Budget 2016: Low-paid workers to receive savings bonus
Millions of low-paid workers who put aside savings could receive a top-up of up to £1,200 over four years, the government has announced.
Employees on in-work benefits, such as tax credits, who put aside £50 a month would receive a bonus of 50% after two years – worth up to £600.
That could then be continued for another two years with account holders receiving another £600, reported the BBC.
Meanwhile, the national minimum wage is also set to increase from October 2016.
The measures will be detailed in this week’s Budget, in which Chancellor George Osborne has already warned of spending cuts.
Price still key for procurement professionals
The role of procurement professionals may be changing but price will always be important to them, according to research by a global hotel solutions provider.
The report by HRS identified four areas of the hotel programme where procurement professionals are likely to encounter problems. The issue with inconsistent hotel pricing in the business world was one; numerous different rate types such public rates, corporate discounts, corporate club rates, negotiated rates, etc. can cause confusion and frustration for those in the industry.
The research stated: “With all these potentially different prices out there, many suppliers claim they can get the ‘best available’ rate. However, so many now claim this that the phrase has started to lose its meaning.”
The report advises procurement professionals the need for flexibility to choose between various rates and to be automatically guided to the best value on availability on that given day.
Jon West, managing director for HRS, said: “This report shows that more than ever before, today’s procurement professional possesses a much broader range of skills, and plays a more strategic role within their business. Of course one of their many responsibilities is travel – understandably something that they can often only commit a small amount of their time to.”
Are you a travel or procurement manager and wants to find out more about fragmentation of booking channels? https://t.co/6IeaW09tBz— HRS_APAC (@HRS_AsiaPac) March 11, 2016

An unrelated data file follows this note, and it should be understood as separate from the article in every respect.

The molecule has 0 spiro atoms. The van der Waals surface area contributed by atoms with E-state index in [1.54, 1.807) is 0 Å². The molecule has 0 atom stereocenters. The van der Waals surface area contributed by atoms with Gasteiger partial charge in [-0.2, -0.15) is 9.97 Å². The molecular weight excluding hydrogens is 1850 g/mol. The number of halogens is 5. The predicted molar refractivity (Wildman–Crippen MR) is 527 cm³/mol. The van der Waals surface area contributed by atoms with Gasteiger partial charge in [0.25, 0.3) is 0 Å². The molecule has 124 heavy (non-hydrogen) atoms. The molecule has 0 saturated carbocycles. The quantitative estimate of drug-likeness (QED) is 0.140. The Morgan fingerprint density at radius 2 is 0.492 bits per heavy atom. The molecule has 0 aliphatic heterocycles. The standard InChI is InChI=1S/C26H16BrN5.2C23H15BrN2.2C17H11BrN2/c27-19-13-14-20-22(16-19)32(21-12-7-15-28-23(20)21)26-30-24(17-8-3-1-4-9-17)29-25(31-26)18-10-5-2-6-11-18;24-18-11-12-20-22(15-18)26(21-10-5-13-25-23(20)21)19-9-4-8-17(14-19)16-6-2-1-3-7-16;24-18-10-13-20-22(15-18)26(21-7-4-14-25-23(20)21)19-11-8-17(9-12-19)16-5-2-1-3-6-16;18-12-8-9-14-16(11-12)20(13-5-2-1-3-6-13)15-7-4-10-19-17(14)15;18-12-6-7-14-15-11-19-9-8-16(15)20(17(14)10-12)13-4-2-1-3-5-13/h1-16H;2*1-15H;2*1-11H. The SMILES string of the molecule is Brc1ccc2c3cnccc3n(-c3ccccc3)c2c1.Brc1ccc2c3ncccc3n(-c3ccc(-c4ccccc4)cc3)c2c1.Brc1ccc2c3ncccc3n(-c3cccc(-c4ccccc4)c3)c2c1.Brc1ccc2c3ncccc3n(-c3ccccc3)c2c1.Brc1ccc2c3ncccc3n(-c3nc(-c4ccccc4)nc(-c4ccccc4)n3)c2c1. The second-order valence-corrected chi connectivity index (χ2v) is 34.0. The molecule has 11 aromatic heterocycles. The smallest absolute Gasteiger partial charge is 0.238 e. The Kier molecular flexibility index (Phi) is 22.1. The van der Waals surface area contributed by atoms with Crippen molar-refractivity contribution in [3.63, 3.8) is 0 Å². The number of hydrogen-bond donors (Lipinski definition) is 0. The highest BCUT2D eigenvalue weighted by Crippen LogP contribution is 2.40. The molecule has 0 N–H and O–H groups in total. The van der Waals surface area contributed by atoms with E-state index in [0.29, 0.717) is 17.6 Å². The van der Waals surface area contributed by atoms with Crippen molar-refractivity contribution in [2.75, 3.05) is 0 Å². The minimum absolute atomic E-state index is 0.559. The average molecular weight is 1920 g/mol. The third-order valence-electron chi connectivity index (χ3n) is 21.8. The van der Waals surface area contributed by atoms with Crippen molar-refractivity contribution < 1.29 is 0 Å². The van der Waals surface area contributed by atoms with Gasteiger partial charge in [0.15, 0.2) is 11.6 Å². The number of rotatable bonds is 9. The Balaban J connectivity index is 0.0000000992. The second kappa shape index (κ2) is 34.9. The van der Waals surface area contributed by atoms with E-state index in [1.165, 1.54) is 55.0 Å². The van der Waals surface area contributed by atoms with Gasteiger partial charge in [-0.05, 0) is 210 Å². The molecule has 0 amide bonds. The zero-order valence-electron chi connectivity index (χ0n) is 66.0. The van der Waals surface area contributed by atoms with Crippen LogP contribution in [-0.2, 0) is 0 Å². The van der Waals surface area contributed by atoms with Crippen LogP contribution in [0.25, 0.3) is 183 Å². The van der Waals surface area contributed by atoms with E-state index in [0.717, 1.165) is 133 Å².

RBS to cut 550 jobs
The Royal Bank of Scotland is preparing to shed 550 jobs as part of a plan to replace staff who offer investment tips with so-called “robo-advisers”.
RBS, which is 73% owned by taxpayers, is shrinking its investment advice team by making the service available only to people with more than £250,000 to invest.
Some 220 jobs are expected to go in the division, with a further 200 to follow in its protection team, whose staff offer advice on products such as life insurance.
RBS is instead planning to launch a new automated system that will offer customers advice based on their responses to a series of questions, reported the Guardian.
The move is part of an effort to cut costs after the lender racked up its eighth successive annual loss in February 2016, when it fell £2bn into the red.
Number of larger businesses securing asset based finance up 25%
The number of larger businesses using invoice finance jumped by 25% in just a year, from 713 in 2014 to 893 last year, according to figures published by an industry body.
The Asset Based Finance Association (ABFA) found that because invoice finance is secured against invoices and other assets it is seen as a less risky form of finance for funders to provide; meaning large companies can get quicker decisions on asset based finance than traditional finance.
The ABFA revealed around 80% of asset based finance is invoice finance, in which businesses secure funding against their unpaid invoices, while the other 20% represents the fast-growing area of asset based lending, in which, in addition to debts, businesses can raise funding secured against a range of other assets they own, including inventory, property and machinery.
Jeff Longhurst, chief executive of the ABFA, said: “Asset based finance is now one of the primary sources of funding for businesses of all sizes. It is competitively priced and providers can also offer quicker decisions on asset based finance than on traditional unsecured lending.”
Fever-Tree’s global demand has boosted profits
Fever-Tree has said global demand for its premium mixer drinks has boosted profits in an "exceptional year" for the business.
Pre-tax profits hit £16.8m in the year ending 31 December 2015, up from £2.5m, reported the BBC.
Revenue was up 71% to £59.3m, from £34.7m in 2014.
Charles Rolls, the firm's executive deputy chairman, said its success was due to their customers' "desire to drink premium mixers to complement their premium spirits".
Tim Warrillow, chief executive of Fever-Tree, added: "2015 was an exceptional first full year for Fever-Tree as a public company."